Slightly over-the-top sermonizing over, never to be repeated here (admit it: we sold you on all that). We'll let our reviews in The M.O.D. Squad do the talking from now on as the weeks roll by, as well as giving you sweet info on sales and new releases, courtesy of the studios who make all those dreams available at the click of a button.

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Glancing over our inaugural offerings in this first M.O.D. Squad column, it's a blast to see so many different kinds of genres represented here, in projects that range from quickie independent knock-offs, to Saturday morning cartoon fare, to big-budget studio efforts. We've got a little bit of everything here to satisfy your niche cravings this first time out...as well as a hellava good marathon for weekend viewing. Now, we don't know about you, but the staff here at DVDTalk likes their morning TV filled with the happy sounds of animated characters smashing each other over the skull, so you'll want to read our reviews of Frankenstein Jr. and the Impossibles, Space Kidettes and Young Samson, and Thundarr the Barbarian: The Complete Series. Reviewer and head cheese around here, John Sinnott, says of Frankenstein, Jr.:

"Originally broadcast during the 1966-67 TV season, Frankenstein Jr. and the Impossibles is a fondly remembered show, full of humor and action (the later of which would soon disappear from Saturday morning cartoons). The program is good, clean fun and is still entertaining all these years later. Happily, Warner Bros.' Archive Collection has dug another classic Hanna-Barbera cartoon out of its vaults, releasing the entire 18 episode series on two discs." (full review here).

John also writes about Space Kidettes and Young Samson:
"An odd pairing, the first is an outer space comedy aimed at young kids while the latter show is an exciting adventure program (that has aged rather well). While these two cartoons are very different in style and are aiming for different audiences, they're both enjoyable in their own way and a heck of a lot of fun." (full review here).
Reviewer Kurt Dahlke makes some noise when he takes a look at another Hanna-Barbera classic, Thundarr the Barbarian. Kurt writes:
"Thundarr the Barbarian: The Complete Series rides a steed of nostalgia into your beating adolescent heart. Though in many ways primitive, the appeal of the show, with numerous monsters and plenty of action, is clear. What is also clear is that the show is simply a childish romp, appearing sillier than ever with the passage of time. Simplistic humor, repetitive plotlines and now-quaint animation hold ironic interest as well, meaning you can get a silly kick out of this series on multiple levels. Children of the '80s now swimming in money might enjoy putting this on the shelf, to pull out and sample a few episodes on those evenings when your past beckons." (full review here).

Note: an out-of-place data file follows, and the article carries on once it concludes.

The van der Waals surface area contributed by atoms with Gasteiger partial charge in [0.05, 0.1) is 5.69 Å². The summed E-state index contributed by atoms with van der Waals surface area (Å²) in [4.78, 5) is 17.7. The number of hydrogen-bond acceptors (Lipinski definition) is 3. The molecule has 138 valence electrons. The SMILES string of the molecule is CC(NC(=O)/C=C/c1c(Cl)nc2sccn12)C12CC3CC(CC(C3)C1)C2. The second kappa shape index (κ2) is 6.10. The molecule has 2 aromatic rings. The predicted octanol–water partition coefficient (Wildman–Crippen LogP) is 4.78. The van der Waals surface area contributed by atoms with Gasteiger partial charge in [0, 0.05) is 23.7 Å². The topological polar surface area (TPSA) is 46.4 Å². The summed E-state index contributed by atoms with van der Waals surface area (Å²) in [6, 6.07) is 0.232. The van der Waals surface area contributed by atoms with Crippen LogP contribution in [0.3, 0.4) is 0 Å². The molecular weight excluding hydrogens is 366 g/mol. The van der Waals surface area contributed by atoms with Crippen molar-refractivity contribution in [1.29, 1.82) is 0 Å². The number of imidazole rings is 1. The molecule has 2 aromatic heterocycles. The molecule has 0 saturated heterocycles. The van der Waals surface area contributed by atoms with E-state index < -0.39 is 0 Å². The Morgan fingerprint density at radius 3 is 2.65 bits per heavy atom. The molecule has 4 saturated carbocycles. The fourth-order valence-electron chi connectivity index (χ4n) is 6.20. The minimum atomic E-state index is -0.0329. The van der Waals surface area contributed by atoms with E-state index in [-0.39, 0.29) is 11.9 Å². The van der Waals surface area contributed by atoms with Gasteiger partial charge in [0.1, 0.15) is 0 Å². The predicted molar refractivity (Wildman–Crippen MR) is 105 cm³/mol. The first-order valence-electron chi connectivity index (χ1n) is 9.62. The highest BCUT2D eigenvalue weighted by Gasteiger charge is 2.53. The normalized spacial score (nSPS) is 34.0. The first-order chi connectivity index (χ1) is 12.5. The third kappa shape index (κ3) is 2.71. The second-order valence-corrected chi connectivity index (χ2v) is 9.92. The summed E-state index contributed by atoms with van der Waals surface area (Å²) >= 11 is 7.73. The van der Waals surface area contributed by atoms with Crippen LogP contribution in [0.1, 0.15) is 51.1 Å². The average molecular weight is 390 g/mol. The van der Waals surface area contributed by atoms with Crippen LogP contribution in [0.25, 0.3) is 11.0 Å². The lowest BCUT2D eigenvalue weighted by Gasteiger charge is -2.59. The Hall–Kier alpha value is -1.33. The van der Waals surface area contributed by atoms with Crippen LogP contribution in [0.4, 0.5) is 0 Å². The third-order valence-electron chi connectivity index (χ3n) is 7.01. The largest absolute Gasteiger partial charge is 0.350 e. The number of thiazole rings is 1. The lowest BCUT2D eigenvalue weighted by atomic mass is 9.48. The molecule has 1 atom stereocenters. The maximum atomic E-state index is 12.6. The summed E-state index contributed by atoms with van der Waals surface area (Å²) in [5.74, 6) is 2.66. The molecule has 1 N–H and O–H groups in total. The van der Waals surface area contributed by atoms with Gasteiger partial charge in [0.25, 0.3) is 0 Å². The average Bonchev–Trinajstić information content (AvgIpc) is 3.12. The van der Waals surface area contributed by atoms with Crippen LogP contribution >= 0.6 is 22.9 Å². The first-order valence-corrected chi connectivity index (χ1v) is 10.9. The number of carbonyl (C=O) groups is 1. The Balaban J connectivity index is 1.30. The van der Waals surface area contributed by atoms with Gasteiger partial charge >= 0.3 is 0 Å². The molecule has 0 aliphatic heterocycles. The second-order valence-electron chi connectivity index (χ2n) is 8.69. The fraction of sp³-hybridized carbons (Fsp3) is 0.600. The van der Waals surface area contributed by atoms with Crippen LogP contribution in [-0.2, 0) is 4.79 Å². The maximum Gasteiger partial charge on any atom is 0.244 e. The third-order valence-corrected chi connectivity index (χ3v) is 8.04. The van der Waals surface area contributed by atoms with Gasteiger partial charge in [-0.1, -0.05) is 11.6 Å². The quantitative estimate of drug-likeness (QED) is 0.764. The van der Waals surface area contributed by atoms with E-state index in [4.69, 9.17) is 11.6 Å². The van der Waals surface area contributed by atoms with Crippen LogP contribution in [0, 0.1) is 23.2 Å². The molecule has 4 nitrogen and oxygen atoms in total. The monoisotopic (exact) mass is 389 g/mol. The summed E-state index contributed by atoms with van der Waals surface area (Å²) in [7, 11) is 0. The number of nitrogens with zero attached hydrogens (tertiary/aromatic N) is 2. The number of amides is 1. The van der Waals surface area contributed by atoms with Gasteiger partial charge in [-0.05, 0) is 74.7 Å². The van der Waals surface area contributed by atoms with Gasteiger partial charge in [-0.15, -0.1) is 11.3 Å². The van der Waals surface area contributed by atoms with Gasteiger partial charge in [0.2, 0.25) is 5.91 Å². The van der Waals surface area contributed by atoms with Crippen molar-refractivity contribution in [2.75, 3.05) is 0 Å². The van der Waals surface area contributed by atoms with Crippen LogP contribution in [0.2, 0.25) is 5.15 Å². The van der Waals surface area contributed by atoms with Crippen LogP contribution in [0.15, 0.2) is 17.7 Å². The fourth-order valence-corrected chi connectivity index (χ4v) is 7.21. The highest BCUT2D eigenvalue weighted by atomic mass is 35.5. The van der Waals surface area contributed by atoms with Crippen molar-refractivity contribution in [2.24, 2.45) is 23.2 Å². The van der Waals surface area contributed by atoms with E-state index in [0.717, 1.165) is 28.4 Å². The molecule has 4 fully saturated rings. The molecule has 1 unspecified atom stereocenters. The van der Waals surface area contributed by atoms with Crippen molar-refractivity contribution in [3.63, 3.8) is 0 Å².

After the cartoons, what's next for our movie marathon? How about some B-programmers? Reviewer Casey Burchby takes a gander at the nasty little quickie, Cop Hater, from M-G-M:

"The clingy heat of a New York summer hovers over the characters in Cop Hater with the same oppressive quality as the paranoia that grips their Manhattan precinct as a killer stalks its officers. Adapted by producer-director William Berke―an extraordinarily prolific and largely forgotten specialist in low-budget quickies―this B-grade adaptation of Ed McBain's first novel of the 87th Precinct series (which would span dozens of volumes over nearly half a century) succeeds thanks to good performances and the authenticity of its setting. Loggia is excellent, exuding great if restrained charisma as Carelli. The supporting actors are all fine, with O'Loughlin particularly convincing as a weary blue-collar kind of guy (if anything, Loggia is almost too handsome for the role). Keep an eye out for terrific early appearances by Jerry Orbach as a street tough, and Vincent Gardenia as a hopheaded informant." (full review here).
Reviewer Jamie Rich saddles up for the surprising Western, Man From Del Rio:
"A low-grade cowboy movie transcends its meager beginnings with a script that challenges racial prejudice and a visceral performance from Anthony Quinn. In terms of shooting style and narrative mechanics, Harry Horner's 1956 western Man from Del Rio is nothing special, but there is just enough going on under the surface to make this minor B-picture rather interesting. It doesn't go everywhere you think, and Quinn is formidable to watch. You want to stick around to the conclusion, because the way the dust settles makes the whole thing worth it." (full review here)
Reviewer Paul Mavis likes his kitties naughty in American International Picture's cult fave, High School Hellcats: